I went to my first queer event when I still thought I was straight. The summer after eighth grade, while at a residential camp, a queer girl who lived down the hall invited me to a camp-sponsored discussion on BGLTQ issues. The event was open to everyone and was meant to be an informative panel where leaders could give an overview of different sexualities and genders and queer campers could talk about their experiences. During the discussion, I quietly listened to the speakers and took mental notes of my questions so I could Google them later. I left feeling concerned about the lack of BGLTQ equality in the world but empowered to learn more about it and do whatever I could as a cisgender and heterosexual (aka cishet) ally to change that.
A week later, two queer people in my hall were hosting a small queer get-together in a dorm room. I wasn’t personally invited, but, eager to be supportive in my role as a newly minted ally, I showed up anyways. Other allies had the same idea, and the event quickly dissolved into a Q&A session where the few self-identified queer people in the room felt obligated to explain their identities to a large group of curious allies. I didn’t notice how exhausted they were because I was too focused on my own questions, my own learning, and my own experience as an ally. I invaded their space and prioritized my desire to perform allyship over their need to build community.
Fast forward five years, and I no longer identify as a straight ally. When I attend queer events now, my main goal is to join a community where I feel safe and accepted. Everywhere else, being straight and cisgender is the dominant norm, so it’s important to create spaces that are centered around queer experiences. But, of course, that’s not always their only purpose. Another key function of queer events is to build solidarity and support for the queer community, and sometimes that comes from other queer people, and other times it comes from allies. In this way, allies can play a role in the BGLTQ movement without being members of the BGLTQ community.
Just as in any movement, allies should be careful about the role they play and how they take up space. They should also make sure to listen to members of the movement they’re supporting (in this case, queer people) to determine how they can best support them. This means that if you are a queer person, do all you can to make your voice heard. And if you’re an ally, use your privilege to lift queer voices, support queer people in the ways they ask you to, and then step aside. Allyship should not be centered around the allies themselves, but rather on the marginalized groups they’re supporting. If your allyship is about you, you’re not helping the cause in the way you think you are.
One way that allies can be mindful of space is by being thoughtful in deciding which queer events to attend. Pride parades are probably the most inclusive, and allies should feel free to participate. Similarly, events that are centered around activism and education on BGLTQ issues are also usually open to allies. But allies should be more cautious about attending queer parties and social events, such as Queer Prom or Hotspot. For many queer people, these events are a great way to meet other queer people, as they can interact with cishet people at every other social event. And, undoubtedly, with niche affinity groups or anonymous support groups, you really should be queer to join.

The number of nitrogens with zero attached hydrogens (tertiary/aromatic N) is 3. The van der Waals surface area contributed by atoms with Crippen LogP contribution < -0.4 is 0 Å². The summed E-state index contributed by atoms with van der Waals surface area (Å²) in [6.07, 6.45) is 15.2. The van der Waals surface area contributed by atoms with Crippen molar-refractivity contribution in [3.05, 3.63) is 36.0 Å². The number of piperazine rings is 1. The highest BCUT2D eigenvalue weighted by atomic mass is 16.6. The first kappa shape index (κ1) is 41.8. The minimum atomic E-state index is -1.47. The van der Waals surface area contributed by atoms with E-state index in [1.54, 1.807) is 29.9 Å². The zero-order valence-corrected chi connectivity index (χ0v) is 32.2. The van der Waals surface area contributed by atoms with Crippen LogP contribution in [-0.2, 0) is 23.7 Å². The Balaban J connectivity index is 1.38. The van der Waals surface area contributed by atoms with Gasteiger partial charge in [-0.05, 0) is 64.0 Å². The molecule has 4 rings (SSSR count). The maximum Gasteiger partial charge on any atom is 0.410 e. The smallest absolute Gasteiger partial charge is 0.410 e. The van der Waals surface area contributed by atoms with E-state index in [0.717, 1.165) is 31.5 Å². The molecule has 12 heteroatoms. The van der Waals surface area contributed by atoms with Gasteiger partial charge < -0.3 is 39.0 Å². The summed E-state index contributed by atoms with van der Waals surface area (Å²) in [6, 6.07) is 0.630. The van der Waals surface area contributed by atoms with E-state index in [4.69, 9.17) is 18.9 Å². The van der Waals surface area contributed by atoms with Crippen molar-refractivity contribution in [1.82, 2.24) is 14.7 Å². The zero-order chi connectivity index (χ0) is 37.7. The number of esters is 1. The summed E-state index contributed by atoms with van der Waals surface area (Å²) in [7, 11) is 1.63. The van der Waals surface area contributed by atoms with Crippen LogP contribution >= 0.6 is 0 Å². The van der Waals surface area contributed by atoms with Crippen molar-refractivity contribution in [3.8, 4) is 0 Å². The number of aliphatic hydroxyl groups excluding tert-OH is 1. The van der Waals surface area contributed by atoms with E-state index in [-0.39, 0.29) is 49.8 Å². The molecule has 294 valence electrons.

Allies should also consider why they want to go to a particular queer event. Obviously, if their queer friends invite them to attend (as a friendly plus one or as a partner), no further questions need to be asked; go right ahead. To my queer peers who prefer such events to be completely closed, consider that some queer people don’t have other queer friends, and it can be daunting to attend events alone. They might want to bring a cishet friend for support. But, allies that weren’t invited by a queer person need to be more reflective when deciding whether they should attend. For example, a cishet couple wanting to attend a queer dance together for “fun” might want to think twice, especially given that nearly every other dance is catered to them.
It’s okay to not know what the right move is. When unsure, allies should ask someone who is a part of the community. Of course, not everyone in the queer community will have the same opinion, but the important thing is that allies recognize that they are entering a space that is not their own and listen to the people who do own that space. If an ally gets offended when they’re asked not to attend a queer community event, I’d urge them to recognize that these events are more than just social outings for queer people. It’s comforting to be surrounded by people who understand a part of your identity on a personal level, where you don’t feel pressured to explain yourself.
These events also serve as places for closeted queer people to find community without outing themselves to our wider society. But what if a cishet person shows up? Suddenly, that queer person is outed without warning or consent. Speaking from personal experience, coming out to cishet people feels very different from coming out to other queer people. Perspectives like these are hard to come to as a straight ally, which is exactly why it's a good idea to ask first. While your intentions might be good, your actions may be harmful.
More work and dialogue needs to be done on improving allyship. There are no easy answers, but I hope we can all start by asking more questions.
Becina J. Ganther ’20 is a Crimson editorial editor in Wigglesworth Hall. Her column appears on alternate Thursdays.
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